On the eve of what looks increasingly like the announcement of an 'iPhone 4S', a pumped version of the current iPhone, rather than an all-new 'iPhone 5', let's look at Apple's numbers for spring 2011.

For both Apple Macs and Apple devices, market share has been growing steadily.

Apple's iOS devices (iPod touch, iPhone and iPad) make up more than half of all web use originating from mobile devices, as measured by NetMarketShare.

Note that this is despite Android powering so many more smartphones and tablets from a wide range of manufacturing partners in more global markets. Despite this, Android accounted for only 16.26 per cent of overall mobile web access in September, although that's growing - in August, Android was responsible for 15.98 per cent.


RIM's BlackBerry, once a market leader, lagged at a depressing 3.29 per cent.

Apple device users seem to be much more into to using their devices to access the web than users on other platforms. Apple also dominated in mobile browser market share, with the mobile Safari browser taking 55.59 per cent of all mobile browser impressions this September.

Ina Fried of All Things Digital reported that Wi-Fi hotspot provider Boingo's stats prove Apple devices are dominating airport mobile device Wi-Fi connections.

The figures from June, 2011 showed that the iPhone makes up 42.1 per cent of the mobile device connections to Boingo's airport hotspots. The iPad is second at 23.5 per cent. The iPod touch was third most popular device at 17.5 per cent. In total, Apple products make up a whopping 83.1 per cent of all of the connections to Boingo's hotspots. Android is taking a very small back seat to iOS at 11.5 per cent.

Why? I dunno. I'm guessing Android devices are just harder to use or something. Or that, apart from the true geeks, people who buy them just because they are cheaper don't really get that much use out of them beyond making phone calls.

Meanwhile, in-flight wireless provider Gogo says the iPad now accounts for one-third of all inflight Wi-Fi connections, with Macs near 20 per cent and Windows PCs leading at about 41 per cent.

So what about computers? NetMarketShare puts Macs at 6.04 per cent of entire global web access. 'Global' includes markets where Apple has made barely any penetration whatsoever, like Africa.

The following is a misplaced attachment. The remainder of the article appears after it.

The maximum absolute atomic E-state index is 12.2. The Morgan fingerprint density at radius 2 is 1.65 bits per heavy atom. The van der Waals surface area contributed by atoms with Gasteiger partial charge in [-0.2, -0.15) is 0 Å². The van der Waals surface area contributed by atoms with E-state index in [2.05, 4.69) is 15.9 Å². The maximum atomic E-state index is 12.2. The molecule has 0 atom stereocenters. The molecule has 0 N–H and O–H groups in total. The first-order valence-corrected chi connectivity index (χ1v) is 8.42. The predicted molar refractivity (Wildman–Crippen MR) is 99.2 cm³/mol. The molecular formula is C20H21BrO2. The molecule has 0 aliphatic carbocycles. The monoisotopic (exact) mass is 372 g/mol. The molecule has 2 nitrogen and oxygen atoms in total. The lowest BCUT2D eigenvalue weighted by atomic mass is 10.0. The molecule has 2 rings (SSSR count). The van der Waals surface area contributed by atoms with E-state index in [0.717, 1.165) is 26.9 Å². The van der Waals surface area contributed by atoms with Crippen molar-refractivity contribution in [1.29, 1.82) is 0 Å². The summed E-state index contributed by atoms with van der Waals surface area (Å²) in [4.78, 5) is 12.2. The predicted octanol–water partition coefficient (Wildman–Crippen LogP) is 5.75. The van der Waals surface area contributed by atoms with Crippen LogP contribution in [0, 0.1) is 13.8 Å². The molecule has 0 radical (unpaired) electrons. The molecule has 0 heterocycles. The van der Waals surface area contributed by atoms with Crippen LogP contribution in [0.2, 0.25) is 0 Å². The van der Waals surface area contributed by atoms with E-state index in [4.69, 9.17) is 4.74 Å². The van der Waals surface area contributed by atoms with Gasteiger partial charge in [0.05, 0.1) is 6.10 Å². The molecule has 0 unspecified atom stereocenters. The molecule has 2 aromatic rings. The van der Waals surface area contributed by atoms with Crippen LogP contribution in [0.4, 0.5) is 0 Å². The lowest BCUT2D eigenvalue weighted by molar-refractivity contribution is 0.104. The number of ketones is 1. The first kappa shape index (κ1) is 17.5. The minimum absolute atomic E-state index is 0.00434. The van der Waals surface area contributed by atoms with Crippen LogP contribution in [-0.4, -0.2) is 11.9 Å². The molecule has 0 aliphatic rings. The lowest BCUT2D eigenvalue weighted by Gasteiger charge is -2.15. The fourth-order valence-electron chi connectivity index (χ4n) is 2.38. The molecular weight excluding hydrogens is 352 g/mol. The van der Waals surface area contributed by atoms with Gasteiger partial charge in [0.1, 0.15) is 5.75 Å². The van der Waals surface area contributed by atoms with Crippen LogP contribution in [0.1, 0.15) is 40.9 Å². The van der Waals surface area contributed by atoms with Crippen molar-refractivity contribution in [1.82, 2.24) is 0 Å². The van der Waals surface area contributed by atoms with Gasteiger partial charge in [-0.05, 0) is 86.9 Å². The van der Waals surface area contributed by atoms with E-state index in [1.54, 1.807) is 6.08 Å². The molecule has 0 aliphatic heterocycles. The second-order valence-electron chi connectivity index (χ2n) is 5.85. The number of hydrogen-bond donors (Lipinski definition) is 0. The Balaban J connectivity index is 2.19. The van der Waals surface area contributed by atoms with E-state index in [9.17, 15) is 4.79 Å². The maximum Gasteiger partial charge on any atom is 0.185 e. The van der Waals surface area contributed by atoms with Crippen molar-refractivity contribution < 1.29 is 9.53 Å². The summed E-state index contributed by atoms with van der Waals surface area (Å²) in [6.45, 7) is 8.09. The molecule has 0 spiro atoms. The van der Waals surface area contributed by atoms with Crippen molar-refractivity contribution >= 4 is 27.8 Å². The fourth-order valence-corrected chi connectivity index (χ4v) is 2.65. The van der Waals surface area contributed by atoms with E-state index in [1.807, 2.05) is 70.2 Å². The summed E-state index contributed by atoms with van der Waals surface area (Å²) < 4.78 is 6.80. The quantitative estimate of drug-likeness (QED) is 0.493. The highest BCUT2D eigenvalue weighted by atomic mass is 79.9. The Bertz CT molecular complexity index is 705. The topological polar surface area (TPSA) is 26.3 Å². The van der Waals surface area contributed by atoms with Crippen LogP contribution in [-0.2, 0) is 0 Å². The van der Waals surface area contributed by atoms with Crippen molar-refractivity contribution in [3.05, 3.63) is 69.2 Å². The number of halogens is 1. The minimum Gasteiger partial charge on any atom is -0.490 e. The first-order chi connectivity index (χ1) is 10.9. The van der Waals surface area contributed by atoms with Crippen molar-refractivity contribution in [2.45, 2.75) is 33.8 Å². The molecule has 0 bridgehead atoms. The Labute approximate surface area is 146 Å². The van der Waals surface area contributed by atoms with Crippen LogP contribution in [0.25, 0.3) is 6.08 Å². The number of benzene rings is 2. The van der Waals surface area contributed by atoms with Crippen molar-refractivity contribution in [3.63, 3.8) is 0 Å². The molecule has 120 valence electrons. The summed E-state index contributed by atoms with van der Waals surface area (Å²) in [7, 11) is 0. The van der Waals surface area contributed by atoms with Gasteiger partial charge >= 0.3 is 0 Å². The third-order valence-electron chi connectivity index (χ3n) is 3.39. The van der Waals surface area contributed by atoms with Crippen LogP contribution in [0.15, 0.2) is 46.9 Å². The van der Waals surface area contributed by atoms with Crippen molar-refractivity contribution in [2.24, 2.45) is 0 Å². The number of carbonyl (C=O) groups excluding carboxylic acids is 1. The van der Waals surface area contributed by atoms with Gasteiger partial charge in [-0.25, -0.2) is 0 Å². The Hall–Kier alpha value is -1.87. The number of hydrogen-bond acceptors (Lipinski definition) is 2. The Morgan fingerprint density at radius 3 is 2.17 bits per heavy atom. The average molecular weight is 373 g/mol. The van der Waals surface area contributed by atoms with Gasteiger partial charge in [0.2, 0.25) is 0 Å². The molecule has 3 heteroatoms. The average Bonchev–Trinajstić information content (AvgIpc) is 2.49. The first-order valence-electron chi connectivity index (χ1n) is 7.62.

In the global market, Windows still looks pretty unassailable with 92.44 per cent of operating system market share. This isn't sales, this is web access by OS.

But Net Applications reports that Apple global desktop share in Fiscal 2011 shows a 25 per cent increase. The firm thinks the bump may be because students and parents are getting ready for school, and notes there was a similar jump in September 2010 - but that increase was much smaller than what the research is showing now.

Of course, some markets have more Macs than others. Zimbabwe, very few, Switzerland, Japan, Germany - loads. The highest figure for New Zealand I've ever seen was 11.6 per cent, but that dropped afterwards to just over 11 per cent soon after. I am not sure what NZ's figure for Macs is now but, as in the US, I suspect it has grown. Net Applications reckons OS X has a 13.7 per cent share now in the US, which may be the highest it has ever been.

Apple's latest desktop operating system, Mac OS X 10.7 Lion, is doing well although it's still a new system. It's already nearing the almost four-year old OS X 10.5 Leopard in popularity, according to the new OS market share numbers. Mac OS X 10.5 Snow Leopard, released in mid-2009, is still the most popular version of the Apple desktop operating system out there.

A month after its release, Lion has a 1.03 per cent share of the overall desktop OS picture, while Leopard is still in use by 1.17 per cent of internet visitors (the source data comes from 160 million units measured).

Snow Leopard saw 0.78 per cent share after its first full month of availability, passing 1 per cent during its second month on the market.

Remember, OS 10.7 Lion is the first Apple OS distributed almost purely digitally.

Why does Apple keep increasing Mac market share? Reliability is a big factor. The American Customer Satisfaction Index released its latest results on US consumer satisfaction in the personal computer industry, and Apple topped the charts for the eighth consecutive year, setting a new company high for ratings. The ratings are calculated from a survey of 70,000 customers. I reckon that's pretty definitive.

But whenever I report something like this, I get comments from individuals about specific problems they have, or had, with their Macs. Please do note that the survey does not say 'there are no problems with Macs at all', just that customers relate higher levels of satisfaction with them than with other devices. I'm not trying to denigrate your individual problems, but please to refer to the NZ Consumer Guarantees Act, as you are protected as to reasonable use and expectations of a device's life.

"In the eight years that Apple has led the PC industry in customer satisfaction, its stock price has increased by 2,300 per cent," remarked Claes Fornell, founder of the ACSI and author of The Satisfied Customer: Winners and Losers in the Battle for Buyer Preference.

Apple scored 87 on the index - it was 86 last year. This marks the third straight year that Apple has held a nine-point lead over its nearest competitor in the US PC industry.

That customer satisfaction is reflected here, also, according to Consumer, but to my mind, affordability - or at least, perceived affordability - is also a factor in the steady rise of Macs.

So, the brand is still growing, and Apple looks pretty good on the eve of a new iPhone launch, even though, as a '4S', it may seem a bit disappointing.

- Mark Webster mac-nz.com